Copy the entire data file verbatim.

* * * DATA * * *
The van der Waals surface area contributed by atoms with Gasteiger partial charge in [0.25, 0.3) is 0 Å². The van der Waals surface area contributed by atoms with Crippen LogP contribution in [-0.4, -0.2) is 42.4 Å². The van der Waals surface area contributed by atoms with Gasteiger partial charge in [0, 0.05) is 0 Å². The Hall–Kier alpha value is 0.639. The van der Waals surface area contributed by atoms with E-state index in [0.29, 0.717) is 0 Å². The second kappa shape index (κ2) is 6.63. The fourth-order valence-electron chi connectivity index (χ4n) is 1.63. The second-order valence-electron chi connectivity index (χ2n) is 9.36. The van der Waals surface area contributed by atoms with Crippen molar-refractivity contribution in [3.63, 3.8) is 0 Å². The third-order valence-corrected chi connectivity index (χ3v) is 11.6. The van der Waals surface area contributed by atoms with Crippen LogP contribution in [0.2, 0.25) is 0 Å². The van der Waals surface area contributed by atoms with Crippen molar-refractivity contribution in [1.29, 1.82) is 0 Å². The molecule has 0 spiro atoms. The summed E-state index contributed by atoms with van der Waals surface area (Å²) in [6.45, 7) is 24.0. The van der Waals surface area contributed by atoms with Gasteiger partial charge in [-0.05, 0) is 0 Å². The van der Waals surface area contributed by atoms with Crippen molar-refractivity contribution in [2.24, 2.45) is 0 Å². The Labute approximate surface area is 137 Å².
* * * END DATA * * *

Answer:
The van der Waals surface area contributed by atoms with Gasteiger partial charge in [0.25, 0.3) is 0 Å². The van der Waals surface area contributed by atoms with Crippen LogP contribution in [-0.4, -0.2) is 42.4 Å². The van der Waals surface area contributed by atoms with Gasteiger partial charge in [0, 0.05) is 0 Å². The Hall–Kier alpha value is 0.639. The van der Waals surface area contributed by atoms with E-state index in [0.29, 0.717) is 0 Å². The second kappa shape index (κ2) is 6.63. The fourth-order valence-electron chi connectivity index (χ4n) is 1.63. The second-order valence-electron chi connectivity index (χ2n) is 9.36. The van der Waals surface area contributed by atoms with Crippen molar-refractivity contribution in [3.63, 3.8) is 0 Å². The third-order valence-corrected chi connectivity index (χ3v) is 11.6. The van der Waals surface area contributed by atoms with Crippen LogP contribution in [0.2, 0.25) is 0 Å². The van der Waals surface area contributed by atoms with Crippen molar-refractivity contribution in [1.29, 1.82) is 0 Å². The molecule has 0 spiro atoms. The summed E-state index contributed by atoms with van der Waals surface area (Å²) in [6.45, 7) is 24.0. The van der Waals surface area contributed by atoms with Gasteiger partial charge in [-0.05, 0) is 0 Å². The van der Waals surface area contributed by atoms with Crippen molar-refractivity contribution in [2.24, 2.45) is 0 Å². The Labute approximate surface area is 137 Å².